Traditional Charoset, Texas-Style
In America, there are many regional variations of Ashkenazi charoset for Passover. When I lived in New York, I always used walnuts and Macintosh apples. In Texas, where Macs are scarce, we tend to select from a variety of sweet apples and the nut of choice is the ubiquitous pecan. The following is an adaptation of my friend Lynn Friedlander’s Houston recipe. Lynn always makes a large quantity of this Texas-style charoset. It’s so delicious, we eat it throughout the seder meal.
- Peel, core, and cut the apples into 8 pieces.
- Place half of the apples in a food-processor workbowl and pulse until the pieces are about 1⁄4 inch. (Alternatively, you can use a wooden bowl and a single-blade chopper/ hand-grater.) Transfer them to a large glass bowl and repeat with the remaining apples.
- Toast the pecans at 350°F for 5 minutes. Cool slightly, for about 3 minutes, then add them to the workbowl. Pulse the machine on and off until the pecans are finely chopped, or hand-chop.
- Mix the pecans with the apples.
- Add the cinnamon and honey to the apple mixture and stir to combine.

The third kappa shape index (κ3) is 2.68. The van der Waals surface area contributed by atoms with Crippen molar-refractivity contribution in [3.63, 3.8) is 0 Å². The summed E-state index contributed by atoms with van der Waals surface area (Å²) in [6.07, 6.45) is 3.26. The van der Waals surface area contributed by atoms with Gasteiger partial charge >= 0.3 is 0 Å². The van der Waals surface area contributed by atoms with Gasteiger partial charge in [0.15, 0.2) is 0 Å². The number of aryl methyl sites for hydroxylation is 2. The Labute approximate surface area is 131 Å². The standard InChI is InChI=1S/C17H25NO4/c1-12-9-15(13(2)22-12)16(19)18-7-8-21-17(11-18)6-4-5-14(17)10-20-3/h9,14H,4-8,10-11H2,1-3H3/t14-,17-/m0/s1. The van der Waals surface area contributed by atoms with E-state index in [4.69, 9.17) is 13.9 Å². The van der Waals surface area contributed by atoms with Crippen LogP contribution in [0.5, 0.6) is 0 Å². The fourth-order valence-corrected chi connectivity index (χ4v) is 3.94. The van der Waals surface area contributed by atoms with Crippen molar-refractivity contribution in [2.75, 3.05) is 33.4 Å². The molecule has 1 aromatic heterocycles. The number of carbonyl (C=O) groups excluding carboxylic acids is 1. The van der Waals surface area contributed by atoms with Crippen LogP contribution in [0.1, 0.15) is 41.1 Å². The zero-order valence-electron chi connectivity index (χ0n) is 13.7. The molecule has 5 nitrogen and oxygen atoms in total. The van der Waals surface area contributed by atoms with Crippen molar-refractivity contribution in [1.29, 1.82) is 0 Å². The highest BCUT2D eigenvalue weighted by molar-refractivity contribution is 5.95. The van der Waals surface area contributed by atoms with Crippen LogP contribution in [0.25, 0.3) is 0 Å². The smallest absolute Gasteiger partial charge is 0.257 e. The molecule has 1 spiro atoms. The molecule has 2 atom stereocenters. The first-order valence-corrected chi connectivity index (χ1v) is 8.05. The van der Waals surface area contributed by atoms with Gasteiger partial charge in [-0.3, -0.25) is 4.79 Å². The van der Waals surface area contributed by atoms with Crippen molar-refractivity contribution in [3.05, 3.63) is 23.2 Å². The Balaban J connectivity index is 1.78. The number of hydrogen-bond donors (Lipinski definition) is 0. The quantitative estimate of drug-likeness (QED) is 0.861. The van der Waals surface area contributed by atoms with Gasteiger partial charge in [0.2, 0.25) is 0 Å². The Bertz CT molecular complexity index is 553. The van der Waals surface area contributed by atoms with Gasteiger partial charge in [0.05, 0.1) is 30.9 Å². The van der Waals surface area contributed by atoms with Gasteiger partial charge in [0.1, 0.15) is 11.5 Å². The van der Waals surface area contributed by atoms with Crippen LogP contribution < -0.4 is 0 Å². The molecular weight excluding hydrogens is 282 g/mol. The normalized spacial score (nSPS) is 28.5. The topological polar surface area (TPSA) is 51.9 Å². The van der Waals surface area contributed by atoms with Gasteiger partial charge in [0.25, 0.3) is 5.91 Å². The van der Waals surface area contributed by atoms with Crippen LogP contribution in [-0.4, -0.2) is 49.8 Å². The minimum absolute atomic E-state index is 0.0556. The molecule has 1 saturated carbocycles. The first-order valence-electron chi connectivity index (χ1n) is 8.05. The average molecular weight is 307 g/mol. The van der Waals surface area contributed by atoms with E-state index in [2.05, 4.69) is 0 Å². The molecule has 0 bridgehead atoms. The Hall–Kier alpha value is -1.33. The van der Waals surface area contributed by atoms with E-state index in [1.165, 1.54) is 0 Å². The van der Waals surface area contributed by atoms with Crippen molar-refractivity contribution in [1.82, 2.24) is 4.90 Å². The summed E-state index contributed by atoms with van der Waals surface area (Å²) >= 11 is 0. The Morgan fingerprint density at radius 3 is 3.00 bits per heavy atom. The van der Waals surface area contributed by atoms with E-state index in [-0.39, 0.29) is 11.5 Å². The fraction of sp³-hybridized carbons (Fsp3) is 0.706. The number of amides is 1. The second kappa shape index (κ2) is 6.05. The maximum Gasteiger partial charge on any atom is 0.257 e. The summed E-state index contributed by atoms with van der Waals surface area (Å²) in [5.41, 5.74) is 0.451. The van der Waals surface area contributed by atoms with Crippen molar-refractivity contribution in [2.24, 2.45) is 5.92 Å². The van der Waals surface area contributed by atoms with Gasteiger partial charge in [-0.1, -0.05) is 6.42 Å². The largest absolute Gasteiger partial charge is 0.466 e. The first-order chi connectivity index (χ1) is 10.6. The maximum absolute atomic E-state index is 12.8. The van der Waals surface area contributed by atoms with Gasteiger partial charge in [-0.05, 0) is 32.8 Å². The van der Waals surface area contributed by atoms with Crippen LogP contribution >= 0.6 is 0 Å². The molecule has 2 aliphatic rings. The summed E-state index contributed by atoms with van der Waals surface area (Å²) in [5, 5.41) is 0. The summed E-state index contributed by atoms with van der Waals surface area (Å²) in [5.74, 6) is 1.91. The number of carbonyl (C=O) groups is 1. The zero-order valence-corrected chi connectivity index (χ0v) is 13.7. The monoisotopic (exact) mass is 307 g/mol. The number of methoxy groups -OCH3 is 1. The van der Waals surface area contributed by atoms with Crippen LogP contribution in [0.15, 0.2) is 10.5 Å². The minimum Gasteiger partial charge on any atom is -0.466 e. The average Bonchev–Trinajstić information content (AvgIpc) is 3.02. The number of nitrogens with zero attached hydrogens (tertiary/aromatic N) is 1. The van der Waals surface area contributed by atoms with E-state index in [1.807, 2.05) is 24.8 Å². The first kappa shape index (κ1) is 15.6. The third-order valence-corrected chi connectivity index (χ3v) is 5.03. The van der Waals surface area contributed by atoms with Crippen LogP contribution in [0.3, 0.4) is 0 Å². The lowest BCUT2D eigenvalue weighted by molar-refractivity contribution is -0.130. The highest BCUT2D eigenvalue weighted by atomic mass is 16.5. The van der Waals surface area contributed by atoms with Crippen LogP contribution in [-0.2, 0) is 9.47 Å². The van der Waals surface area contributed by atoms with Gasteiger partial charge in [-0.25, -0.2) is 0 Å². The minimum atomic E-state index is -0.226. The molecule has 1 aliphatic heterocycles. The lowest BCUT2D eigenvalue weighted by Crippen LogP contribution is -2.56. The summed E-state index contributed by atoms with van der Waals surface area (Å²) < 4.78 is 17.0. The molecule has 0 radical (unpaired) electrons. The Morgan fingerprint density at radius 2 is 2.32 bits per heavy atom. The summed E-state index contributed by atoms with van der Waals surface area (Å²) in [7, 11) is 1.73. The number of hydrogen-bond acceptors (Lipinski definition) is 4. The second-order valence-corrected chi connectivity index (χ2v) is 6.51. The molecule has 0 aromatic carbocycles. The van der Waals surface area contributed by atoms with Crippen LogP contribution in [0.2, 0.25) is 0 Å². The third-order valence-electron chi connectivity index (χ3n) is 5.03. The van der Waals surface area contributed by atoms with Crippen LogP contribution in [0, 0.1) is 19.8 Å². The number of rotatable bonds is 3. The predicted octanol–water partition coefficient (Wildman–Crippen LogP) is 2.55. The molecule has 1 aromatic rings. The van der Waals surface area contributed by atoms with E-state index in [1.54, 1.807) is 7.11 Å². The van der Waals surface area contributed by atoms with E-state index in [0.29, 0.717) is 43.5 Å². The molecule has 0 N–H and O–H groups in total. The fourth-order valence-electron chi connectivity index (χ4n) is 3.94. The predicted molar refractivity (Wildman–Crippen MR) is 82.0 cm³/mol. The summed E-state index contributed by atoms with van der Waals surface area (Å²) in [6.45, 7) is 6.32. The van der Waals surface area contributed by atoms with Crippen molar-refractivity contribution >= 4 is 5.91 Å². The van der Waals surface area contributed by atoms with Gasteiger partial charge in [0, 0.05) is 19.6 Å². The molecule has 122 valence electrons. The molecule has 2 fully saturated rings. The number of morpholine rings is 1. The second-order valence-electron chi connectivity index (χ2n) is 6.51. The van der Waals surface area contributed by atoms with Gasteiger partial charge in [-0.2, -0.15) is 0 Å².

- Add the wine and mix well.
- If the mixture is watery, drain off the excess liquid, adjusting the cinnamon, honey, and wine as desired.
- Cover and refrigerate overnight, but preferably 1–2 days. Although the charoset will taste delicious right away, time will allow the flavors to mellow and balance.
- Always use a sweet, somewhat thick kosher wine like Concord or Malaga for this recipe. The apples and nuts will absorb some of the wine while refrigerated, and the mixture will be thicker and less watery.
- If a seder guest can’t tolerate wine in its uncooked state, take the time to simmer the heavier red wine rather than using grape juice. The viscosity of the reduced Concord wine will enhance the consistency and flavor of your charoset; juice, in contrast, will make the mixture watery and less flavorful.
- Because the sweetness of apples in the spring is less predictable and wine adds acidity to a dish, it’s best to use a sweet rather than dry wine in charoset.
- Although there is no law precluding the use of white wine in charoset, the color of the finished product will not resemble mortar as much as the combination of oxidizing apples and red wine.